Lean comprises a collection of improvement tools built on five principles: value, value stream, pull, flow, and strive. It is a systematic approach that identifies and eliminates waste through continuous improvement, directing the product to the pull of the customer, aiming perfection. A lean organization is a systematic approach to improvement and a comprehensive approach to running an organization. Understanding the five principles of a lean organization is important to improve operations in the business.
Value creation is achieved when consumers perceive the quality of services rendered to them being higher than their cost. It doesn’t matter how good business or its products and services are, but rather how good customers view the business, products, services and are willing to pay for them( Pakdil, and Leonard pp.4). Various factors need to be considered during production, such as costs, but the most important factor is the customer. There’s the tendency to want to keep doing what we’ve always done, making the same or similar products. Under pressure, businesses tend to focus on cost-cutting. Sometimes cost-cutting is necessary, but it’s not likely to will cut through to prosperity. Instead, Lean suggests better use of all the resources
to produce and sell more while minimizing costs. Value is about what your customer wants and how can a business can provide it better, faster, cheaper.
The next step in Lean thinking is an identification of the entire value stream. It is essential to identify that step which firms have rarely attempted but which mostly exposes enormous amounts of waste. The value stream consists of all of the activities necessary to deliver your product or service to the customer (Do). It extends from raw material to customer service and does not begin or end at the walls of your organization. It also includes suppliers, business distribution systems, and direct and indirect customers. Specialized process maps are used in identifying these steps in the value stream. The most commonly used is the value stream map. It is fundamentally the same as the process maps, but value stream maps contain much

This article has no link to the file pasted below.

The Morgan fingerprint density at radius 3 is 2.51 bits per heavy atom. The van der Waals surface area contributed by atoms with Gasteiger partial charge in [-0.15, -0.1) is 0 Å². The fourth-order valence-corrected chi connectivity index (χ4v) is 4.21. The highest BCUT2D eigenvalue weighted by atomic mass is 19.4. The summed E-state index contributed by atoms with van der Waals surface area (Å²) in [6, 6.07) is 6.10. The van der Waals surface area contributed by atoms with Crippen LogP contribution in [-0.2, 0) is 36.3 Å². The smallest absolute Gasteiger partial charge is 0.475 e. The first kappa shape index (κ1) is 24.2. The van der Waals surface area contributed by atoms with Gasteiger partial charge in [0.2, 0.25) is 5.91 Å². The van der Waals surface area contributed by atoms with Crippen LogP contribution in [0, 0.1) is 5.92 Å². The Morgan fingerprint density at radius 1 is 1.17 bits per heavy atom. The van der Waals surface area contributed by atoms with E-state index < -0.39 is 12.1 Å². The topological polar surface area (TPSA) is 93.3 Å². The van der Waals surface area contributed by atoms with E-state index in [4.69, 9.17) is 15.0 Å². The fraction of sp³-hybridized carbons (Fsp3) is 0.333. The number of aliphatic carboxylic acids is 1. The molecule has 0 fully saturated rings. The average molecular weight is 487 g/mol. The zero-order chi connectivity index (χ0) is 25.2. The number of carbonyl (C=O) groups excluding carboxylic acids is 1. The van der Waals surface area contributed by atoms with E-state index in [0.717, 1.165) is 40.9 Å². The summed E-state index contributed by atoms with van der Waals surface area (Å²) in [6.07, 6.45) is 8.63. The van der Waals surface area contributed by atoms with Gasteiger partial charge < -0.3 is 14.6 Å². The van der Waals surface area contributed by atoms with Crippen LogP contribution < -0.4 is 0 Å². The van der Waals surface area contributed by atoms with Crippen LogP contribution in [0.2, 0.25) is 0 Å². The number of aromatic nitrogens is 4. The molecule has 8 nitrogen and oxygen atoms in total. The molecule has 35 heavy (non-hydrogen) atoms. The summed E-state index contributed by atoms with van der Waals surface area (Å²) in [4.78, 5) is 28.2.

more information. Once the workflow of the process is established, the step that fails to create value for the customer directly is singled out. The process flow should be managed, improved, and smoothed to remove any non-value-added activity.
After specifying value from the customer’s perspective, and mapped the entire value string, the flow is then implemented. For flow, we must shift from a batch and queue mentality to continue as flow (Chavez). The idea behind flow is that products should continually move. They should not sit and wait to be processed. Flow is generally a fundamental shift in the way that we think. Often companies change their focus and their physical layout to shift from an emphasis on functions to an emphasis on products or product families.